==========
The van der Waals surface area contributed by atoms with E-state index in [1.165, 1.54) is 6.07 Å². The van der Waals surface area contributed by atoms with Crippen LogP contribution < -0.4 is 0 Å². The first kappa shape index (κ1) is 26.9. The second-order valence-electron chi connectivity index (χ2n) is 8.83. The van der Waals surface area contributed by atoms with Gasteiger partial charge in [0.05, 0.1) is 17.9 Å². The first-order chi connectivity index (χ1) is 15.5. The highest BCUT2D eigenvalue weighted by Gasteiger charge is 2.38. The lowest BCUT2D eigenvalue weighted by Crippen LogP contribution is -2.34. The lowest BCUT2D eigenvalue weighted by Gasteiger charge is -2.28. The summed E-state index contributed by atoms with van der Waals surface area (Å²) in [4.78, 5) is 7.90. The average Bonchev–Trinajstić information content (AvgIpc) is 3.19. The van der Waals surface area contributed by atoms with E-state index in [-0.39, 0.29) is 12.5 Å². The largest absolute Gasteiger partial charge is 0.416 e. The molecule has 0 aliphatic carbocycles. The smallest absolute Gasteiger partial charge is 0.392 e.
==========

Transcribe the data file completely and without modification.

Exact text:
The van der Waals surface area contributed by atoms with E-state index in [1.165, 1.54) is 6.07 Å². The van der Waals surface area contributed by atoms with Crippen LogP contribution < -0.4 is 0 Å². The first kappa shape index (κ1) is 26.9. The second-order valence-electron chi connectivity index (χ2n) is 8.83. The van der Waals surface area contributed by atoms with Gasteiger partial charge in [0.05, 0.1) is 17.9 Å². The first-order chi connectivity index (χ1) is 15.5. The highest BCUT2D eigenvalue weighted by Gasteiger charge is 2.38. The lowest BCUT2D eigenvalue weighted by Crippen LogP contribution is -2.34. The lowest BCUT2D eigenvalue weighted by Gasteiger charge is -2.28. The summed E-state index contributed by atoms with van der Waals surface area (Å²) in [4.78, 5) is 7.90. The average Bonchev–Trinajstić information content (AvgIpc) is 3.19. The van der Waals surface area contributed by atoms with E-state index in [-0.39, 0.29) is 12.5 Å². The largest absolute Gasteiger partial charge is 0.416 e. The molecule has 0 aliphatic carbocycles. The smallest absolute Gasteiger partial charge is 0.392 e.